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Feldspars crystallize from magma in both intrusive and extrusive rocks, and they can also occur as compact minerals, as veins, and are also present in many types of metamorphic rock. Rock formed entirely of plagioclase feldspar (see below) is known as anorthosite. Feldspars are also found in many types of sedimentary rock.
Feldspar is typically reddish or pale pink in color, and has a hardness of 6 on the Mohs scale.
Feldspar is derived from the German Feld, field, and Spat, a rock that does not contain ore. "Feldspathic" refers to materials that contain feldspar. The alternative spelling, felspar, has now largely fallen out of use.
Solid solutions between K-feldspar and albite are called alkali feldspar. Solid solutions between albite and anorthite are called plagioclase. Only limited solid solution occurs between K-feldspar and anorthite, and in the two other solid solutions, immiscibility occurs at temperatures common in the crust of the earth.
Sanidine (monoclinic), orthoclase (monoclinic), and microcline (triclinic) refer to polymorphs of K-feldspar. Sanidine is stable at the highest temperatures, and microcline at the lowest. Perthite is a typical texture in alkali feldspar, due to exsolution of contrasting alkali feldspar compositions during cooling of an intermediate composition. The perthitic textures in the alkali feldspars of many granites are coarse enough to be visible to the naked eye.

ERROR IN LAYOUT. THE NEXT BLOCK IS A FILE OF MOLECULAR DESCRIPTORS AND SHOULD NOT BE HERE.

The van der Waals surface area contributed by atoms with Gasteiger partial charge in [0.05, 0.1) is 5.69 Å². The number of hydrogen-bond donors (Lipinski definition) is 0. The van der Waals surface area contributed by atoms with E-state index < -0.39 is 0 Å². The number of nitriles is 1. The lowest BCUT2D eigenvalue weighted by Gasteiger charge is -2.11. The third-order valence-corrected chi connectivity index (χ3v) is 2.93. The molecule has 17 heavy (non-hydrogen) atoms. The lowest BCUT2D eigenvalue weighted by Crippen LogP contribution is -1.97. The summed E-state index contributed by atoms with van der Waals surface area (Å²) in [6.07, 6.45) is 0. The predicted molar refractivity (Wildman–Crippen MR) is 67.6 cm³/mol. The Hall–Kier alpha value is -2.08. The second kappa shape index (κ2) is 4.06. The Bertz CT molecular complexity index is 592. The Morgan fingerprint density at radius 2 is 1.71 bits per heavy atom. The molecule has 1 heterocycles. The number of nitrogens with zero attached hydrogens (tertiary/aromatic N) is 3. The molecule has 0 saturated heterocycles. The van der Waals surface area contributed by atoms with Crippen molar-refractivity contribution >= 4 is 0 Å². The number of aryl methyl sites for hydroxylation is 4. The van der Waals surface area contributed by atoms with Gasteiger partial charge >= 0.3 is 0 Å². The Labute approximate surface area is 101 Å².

Compositions of the plagioclase series have been labeled as follows (percent anorthite in parentheses):
Intermediate compositions of plagioclase feldspar also may exsolve to two feldspars of contrasting composition during cooling, but diffusion is much slower than in alkali feldspar, and the resulting two-feldspar intergrowths typically are too fine-grained to be visible with optical microscopes. The immiscibility gaps in the plagioclase solid solution are complex compared to the gap in the alkali feldspars. The play of colors visible in some feldspar of labradorite composition is due to very fine-grained exsolution lamellae.
In 2005, Italy was the top producer of feldspar with almost one-fifth world share followed by Turkey, China and Thailand, reports the International Monetary Fund.
|This article is licensed under the GNU Free Documentation License. It uses material from the Wikipedia article "Feldspar". A list of authors is available in Wikipedia.|